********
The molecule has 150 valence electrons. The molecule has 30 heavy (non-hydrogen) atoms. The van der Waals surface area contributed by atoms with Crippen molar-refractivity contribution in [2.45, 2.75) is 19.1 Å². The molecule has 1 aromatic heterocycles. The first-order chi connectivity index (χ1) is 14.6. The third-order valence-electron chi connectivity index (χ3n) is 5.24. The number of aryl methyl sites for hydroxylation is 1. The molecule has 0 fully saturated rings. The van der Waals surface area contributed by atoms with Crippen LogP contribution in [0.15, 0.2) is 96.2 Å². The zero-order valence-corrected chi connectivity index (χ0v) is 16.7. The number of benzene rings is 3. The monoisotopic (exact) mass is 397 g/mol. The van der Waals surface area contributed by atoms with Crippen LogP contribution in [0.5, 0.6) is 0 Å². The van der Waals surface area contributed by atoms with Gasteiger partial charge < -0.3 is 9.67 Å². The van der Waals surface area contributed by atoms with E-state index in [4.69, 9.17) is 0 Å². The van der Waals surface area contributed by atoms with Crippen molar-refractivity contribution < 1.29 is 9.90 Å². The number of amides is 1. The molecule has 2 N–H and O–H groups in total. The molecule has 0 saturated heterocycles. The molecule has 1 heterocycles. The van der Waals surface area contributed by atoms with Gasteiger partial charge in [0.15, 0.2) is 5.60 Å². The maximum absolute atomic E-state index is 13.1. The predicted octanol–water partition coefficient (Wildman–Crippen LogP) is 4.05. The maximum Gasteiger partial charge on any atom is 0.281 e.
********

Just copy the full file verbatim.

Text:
The molecule has 150 valence electrons. The molecule has 30 heavy (non-hydrogen) atoms. The van der Waals surface area contributed by atoms with Crippen molar-refractivity contribution in [2.45, 2.75) is 19.1 Å². The molecule has 1 aromatic heterocycles. The first-order chi connectivity index (χ1) is 14.6. The third-order valence-electron chi connectivity index (χ3n) is 5.24. The number of aryl methyl sites for hydroxylation is 1. The molecule has 0 fully saturated rings. The van der Waals surface area contributed by atoms with Crippen LogP contribution in [0.15, 0.2) is 96.2 Å². The zero-order valence-corrected chi connectivity index (χ0v) is 16.7. The number of benzene rings is 3. The monoisotopic (exact) mass is 397 g/mol. The van der Waals surface area contributed by atoms with Crippen LogP contribution in [0.5, 0.6) is 0 Å². The van der Waals surface area contributed by atoms with Gasteiger partial charge < -0.3 is 9.67 Å². The van der Waals surface area contributed by atoms with E-state index in [4.69, 9.17) is 0 Å². The van der Waals surface area contributed by atoms with Crippen molar-refractivity contribution < 1.29 is 9.90 Å². The number of amides is 1. The molecule has 2 N–H and O–H groups in total. The molecule has 0 saturated heterocycles. The molecule has 1 heterocycles. The van der Waals surface area contributed by atoms with Gasteiger partial charge in [0.15, 0.2) is 5.60 Å². The maximum absolute atomic E-state index is 13.1. The predicted octanol–water partition coefficient (Wildman–Crippen LogP) is 4.05. The maximum Gasteiger partial charge on any atom is 0.281 e.